Re-Opening The X-Files: Clyde Bruckman’s Final Repose

clydebruckman

Clyde Bruckman: You know there are worse ways to go, but I can’t think of a more undignified way than autoerotic asphyxiation.
Mulder: Why are you telling me that?
Bruckman: Look, forget I mentioned it. It’s none of my business.

Clyde Bruckman’s Final Repose

To paraphrase a quote from Scully in this episode, “There are episodes and then there are episodes.”

“Clyde Bruckman’s Final Repose” isn’t just one of my favorite episodes of The X-Files.  It’s one of my favorite episodes of television.  It ranks right up there with Quantum Leap‘s “The Leap Home,” Doctor Who‘s “The Curse of Fenric” and Seinfeld‘s “The Boyfriend” as one of those episodes that transcends the series or genre.  Like some of my favorite movies, if I surf past these episodes, I will stop and watch them from the point I drop in until the end.

The episode won Emmys for writing and guest acting for Peter Boyle.  And it should have helped the series win Best Drama the year it aired.   I feel fairly certain that Picket Fences won that year, but I honestly can’t think of an episode from that season that was quite as transcendent and memorable as this one.

Needless to say, it’s kind of hard to write a review of the episode without it being a complete “golly, I sure love this one” for page upon page upon page.  So, if I get a  bit to gushy on this one, I beg your indulgence and forgiveness.

The night this one first aired in my local market, it was immediately followed by Deep Space Nine’s “The Visitor.”  Again, an episode that I absolutely love from one of my favorite shows.  That’s two superlative hours of television right there.  Almost enough to make me not feel bad that I didn’t have plans that particular Friday evening.   And yet these two episodes couldn’t be more different in their outlook.  They’re almost diametric opposites of each other.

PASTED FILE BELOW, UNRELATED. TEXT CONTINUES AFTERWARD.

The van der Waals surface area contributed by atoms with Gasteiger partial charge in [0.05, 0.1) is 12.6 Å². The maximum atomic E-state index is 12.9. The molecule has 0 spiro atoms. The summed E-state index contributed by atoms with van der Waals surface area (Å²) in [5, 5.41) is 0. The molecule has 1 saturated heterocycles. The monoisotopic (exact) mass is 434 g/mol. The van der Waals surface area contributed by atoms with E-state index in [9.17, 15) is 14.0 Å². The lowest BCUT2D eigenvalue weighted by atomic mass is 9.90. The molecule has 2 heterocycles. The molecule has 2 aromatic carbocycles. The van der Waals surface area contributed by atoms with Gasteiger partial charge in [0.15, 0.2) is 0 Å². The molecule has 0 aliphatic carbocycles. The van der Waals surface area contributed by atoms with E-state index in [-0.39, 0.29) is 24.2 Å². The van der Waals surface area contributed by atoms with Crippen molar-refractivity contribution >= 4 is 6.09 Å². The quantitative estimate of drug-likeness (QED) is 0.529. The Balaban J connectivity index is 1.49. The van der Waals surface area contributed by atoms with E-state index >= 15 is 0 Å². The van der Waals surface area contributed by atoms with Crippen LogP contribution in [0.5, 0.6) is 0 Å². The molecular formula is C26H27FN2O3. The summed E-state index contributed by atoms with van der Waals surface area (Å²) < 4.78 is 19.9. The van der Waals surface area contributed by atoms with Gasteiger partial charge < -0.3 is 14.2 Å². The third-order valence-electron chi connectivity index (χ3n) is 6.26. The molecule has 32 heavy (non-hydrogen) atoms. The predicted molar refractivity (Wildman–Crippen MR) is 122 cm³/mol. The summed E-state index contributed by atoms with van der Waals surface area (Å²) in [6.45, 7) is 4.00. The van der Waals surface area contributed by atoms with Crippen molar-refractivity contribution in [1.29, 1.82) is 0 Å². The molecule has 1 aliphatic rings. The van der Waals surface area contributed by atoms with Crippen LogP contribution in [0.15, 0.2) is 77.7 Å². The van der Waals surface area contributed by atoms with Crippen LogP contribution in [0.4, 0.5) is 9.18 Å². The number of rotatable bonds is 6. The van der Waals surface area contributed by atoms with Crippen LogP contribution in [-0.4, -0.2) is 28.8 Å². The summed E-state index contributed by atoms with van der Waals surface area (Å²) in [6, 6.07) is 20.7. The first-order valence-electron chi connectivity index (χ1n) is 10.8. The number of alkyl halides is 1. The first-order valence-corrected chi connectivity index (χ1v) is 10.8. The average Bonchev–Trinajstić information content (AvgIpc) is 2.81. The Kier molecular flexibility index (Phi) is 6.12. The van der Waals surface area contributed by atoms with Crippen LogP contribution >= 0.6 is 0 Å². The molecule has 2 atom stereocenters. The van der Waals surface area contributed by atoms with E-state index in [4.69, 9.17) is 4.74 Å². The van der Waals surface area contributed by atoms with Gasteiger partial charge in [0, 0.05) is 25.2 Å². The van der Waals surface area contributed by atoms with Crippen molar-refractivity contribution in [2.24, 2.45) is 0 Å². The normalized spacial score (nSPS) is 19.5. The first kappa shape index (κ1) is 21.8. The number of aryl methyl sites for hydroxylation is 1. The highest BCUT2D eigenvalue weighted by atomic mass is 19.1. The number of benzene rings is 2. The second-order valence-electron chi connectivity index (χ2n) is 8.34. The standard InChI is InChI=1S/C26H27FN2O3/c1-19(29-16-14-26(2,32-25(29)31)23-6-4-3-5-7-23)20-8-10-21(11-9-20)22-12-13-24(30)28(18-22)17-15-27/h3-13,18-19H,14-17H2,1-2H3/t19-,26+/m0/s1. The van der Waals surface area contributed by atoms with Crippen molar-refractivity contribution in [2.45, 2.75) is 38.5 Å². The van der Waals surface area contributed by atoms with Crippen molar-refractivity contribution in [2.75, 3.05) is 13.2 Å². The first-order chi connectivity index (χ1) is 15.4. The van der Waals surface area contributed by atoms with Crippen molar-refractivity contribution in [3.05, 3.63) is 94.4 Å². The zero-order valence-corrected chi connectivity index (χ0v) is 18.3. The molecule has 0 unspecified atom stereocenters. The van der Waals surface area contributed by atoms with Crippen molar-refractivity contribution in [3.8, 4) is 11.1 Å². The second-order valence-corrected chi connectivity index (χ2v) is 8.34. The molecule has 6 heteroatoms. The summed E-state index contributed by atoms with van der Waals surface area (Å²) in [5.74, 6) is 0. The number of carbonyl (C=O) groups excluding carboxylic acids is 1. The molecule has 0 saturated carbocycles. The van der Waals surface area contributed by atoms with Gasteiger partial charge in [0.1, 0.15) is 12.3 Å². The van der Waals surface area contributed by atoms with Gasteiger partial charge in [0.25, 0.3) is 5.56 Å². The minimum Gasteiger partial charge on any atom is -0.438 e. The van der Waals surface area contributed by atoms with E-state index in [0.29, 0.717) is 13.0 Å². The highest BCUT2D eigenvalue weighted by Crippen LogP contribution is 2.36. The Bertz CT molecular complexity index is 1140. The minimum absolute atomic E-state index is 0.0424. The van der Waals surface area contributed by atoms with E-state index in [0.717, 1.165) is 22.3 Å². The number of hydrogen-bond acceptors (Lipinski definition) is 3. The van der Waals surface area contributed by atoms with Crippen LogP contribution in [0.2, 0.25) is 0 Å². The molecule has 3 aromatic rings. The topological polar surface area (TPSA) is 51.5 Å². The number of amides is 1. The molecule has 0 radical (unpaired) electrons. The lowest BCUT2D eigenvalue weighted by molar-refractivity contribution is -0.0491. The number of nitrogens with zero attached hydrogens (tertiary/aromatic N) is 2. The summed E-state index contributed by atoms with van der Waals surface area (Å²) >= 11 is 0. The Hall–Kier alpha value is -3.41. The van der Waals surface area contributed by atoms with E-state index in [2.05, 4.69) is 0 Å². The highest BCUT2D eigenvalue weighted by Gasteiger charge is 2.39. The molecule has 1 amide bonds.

Boyle is perfectly cast as Bruckman, an insurance salesman with psychic ability.   But there’s a catch to his abilities — he can only see the moment of death for the person in question.   This has led Bruckman to become depressed, hollow and bitter with much of the joy sucked out of his meager existence.  He comes into the orbit of a killer who is doing away with mediums and leaving their eyes and entrails as souvenirs.   (Again, not a moment to watch while eating).   Mulder and Scully catch up with Bruckman because he’s near the scene of one of the bodies and Mulder is intrigued by Bruckman’s ability.

Darin Morgan’s second script for the series is one a dark compedy.  If “Humbug” was about tweaking our expectations about the universe our heroes inhabit, “Bruckman” is all about deconstructing Mulder (something Morgan will do in greater detail later in the season).  Morgan’s script is filled with such splendid dialogue that I could, quite frankly, have quoted just about every moment of it here.   The beginning scene with Mulder is banished the the stupendous Yappi (played by David Duchonvy’s stand-in) for blocking the psychic reading to Bruckman’s observation about how Mulder will die to his sweet conversation with Scully that takes on new meaning when we finally get to it.   Morgan’s script is like a magic act — we put pieces into play early but it’s only once we get to the end or the pay off of the joke that we see just exactly what he’s doing.  Bruckman encounters the killer in the teaser and then brings it about full circle in the episode’s final act.

Bruckman’s love of the Big Bopper plays into the final solution with lace being a tip-off for Scully as to who the killer is.  The randomness of Mulder’s apparent death — and how the details keep changing, is nicely done.   It’s interesting to see that Mulder is seen dying in two ways while Scully is seen as not dying.   This line would latched on to by the fan community as possibly hinting to something big happening to Scully.

Morgan spoke at great length about the episode and his writing it on an episode of The X-Files Files.  If you haven’t heard it, I highly recommend it — though it will take about ninety minutes of your time.

Honestly, this one is as close to perfect as an episode of television gets.   This is the high point of the series and one I look forward to watching many more times.

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Filed under Re-Opening the X-Files, review, The X-Files, TV review

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